In an examination of almost 2,000 pregnancies, chocolate consumption in the first and third trimesters was linked to a lower risk of preeclampsia, but only the first trimester was linked to a lower risk of gestational hypertension. (With the qualification that additional research is required to support these results.)

There are additional unexpected advantages to dark chocolate in particular, even while you can’t replace your prenatal vitamin with a chocolate bar. Dark chocolate, for instance, has minerals including magnesium, copper, and iron.

Dark chocolate includes antioxidants that are beneficial to everyone’s health, not just pregnant women, just like that bunch of blueberries, you know you should be eating. In contrast to a control group, one 2018 study indicated that 8 days of daily dark chocolate consumption improved some measures of brain function.


The benefits of chocolate consumption during pregnancy for the baby

Chocolate might hold the key to getting your baby’s blood flowing for optimum growth. Participants in a 2016 study that involved two groups of pregnant women consumed 30 grams of chocolate daily for 12 weeks (that must have been a difficult study to take part in, right?). At their ultrasounds, both groups—one consuming low-flavanol chocolate and the other high-flavanol chocolate—showed enhanced blood flow to the fetus.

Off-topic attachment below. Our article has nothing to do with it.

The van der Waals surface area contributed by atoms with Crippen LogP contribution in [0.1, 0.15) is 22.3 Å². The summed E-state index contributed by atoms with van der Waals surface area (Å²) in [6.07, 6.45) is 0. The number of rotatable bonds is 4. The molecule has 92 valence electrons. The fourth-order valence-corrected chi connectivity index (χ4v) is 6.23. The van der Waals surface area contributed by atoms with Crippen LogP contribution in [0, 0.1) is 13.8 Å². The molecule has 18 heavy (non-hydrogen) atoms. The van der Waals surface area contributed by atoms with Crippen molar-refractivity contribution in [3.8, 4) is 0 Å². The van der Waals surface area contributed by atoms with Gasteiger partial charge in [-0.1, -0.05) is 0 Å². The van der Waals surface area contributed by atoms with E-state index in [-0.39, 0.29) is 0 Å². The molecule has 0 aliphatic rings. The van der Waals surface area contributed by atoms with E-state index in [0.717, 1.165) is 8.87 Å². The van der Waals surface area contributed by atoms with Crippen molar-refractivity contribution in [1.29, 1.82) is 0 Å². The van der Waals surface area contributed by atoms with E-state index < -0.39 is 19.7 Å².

Additionally, the stories your grandmother has been giggling over your expanding belly may actually be supported by science: an earlier study found that eating chocolate may make newborns have “sweeter” temperaments. In a study involving about 300 mothers, those who regularly ate chocolate thought their 6-month-olds had happier dispositions.

Then again, perhaps those mothers had a more favorable perspective on their children because chocolate often improves our mood.


Chocolate consumption throughout the third trimester

Though experts aren’t entirely certain of the implications yet, the same beneficial association between chocolate and blood flow potentially offers more of a concern throughout the third trimester.

In a 2014 study, chocolate consumption in the third trimester was evaluated. It was concluded that there might be late-pregnancy adverse effects on the baby’s ductus arteriosus (DA). A crucial blood artery for development in the fetus called the DA vanishes shortly after birth.

Researchers essentially advised women to exercise caution while ingesting chocolate during this stage of pregnancy because its anti-inflammatory properties might work against them. But for chocolate to be harmful, you would probably need to consume a lot of it.


Suggestions on consuming chocolate when pregnant

Throughout your pregnancy, you can have chocolate—especially dark chocolate—in moderation. The advantages are fairly well established, and they may include lowering blood pressure and lowering the risk of certain problems as well as enhancing blood flow to both the mother and the unborn child.

There is some evidence that chocolate consumption increases in the third trimester, but not enough for doctors to advise against it. Last but not least, you may want to keep an eye on your overall caffeine and sugar intake while you are pregnant and make sure that eating chocolate is included in those totals.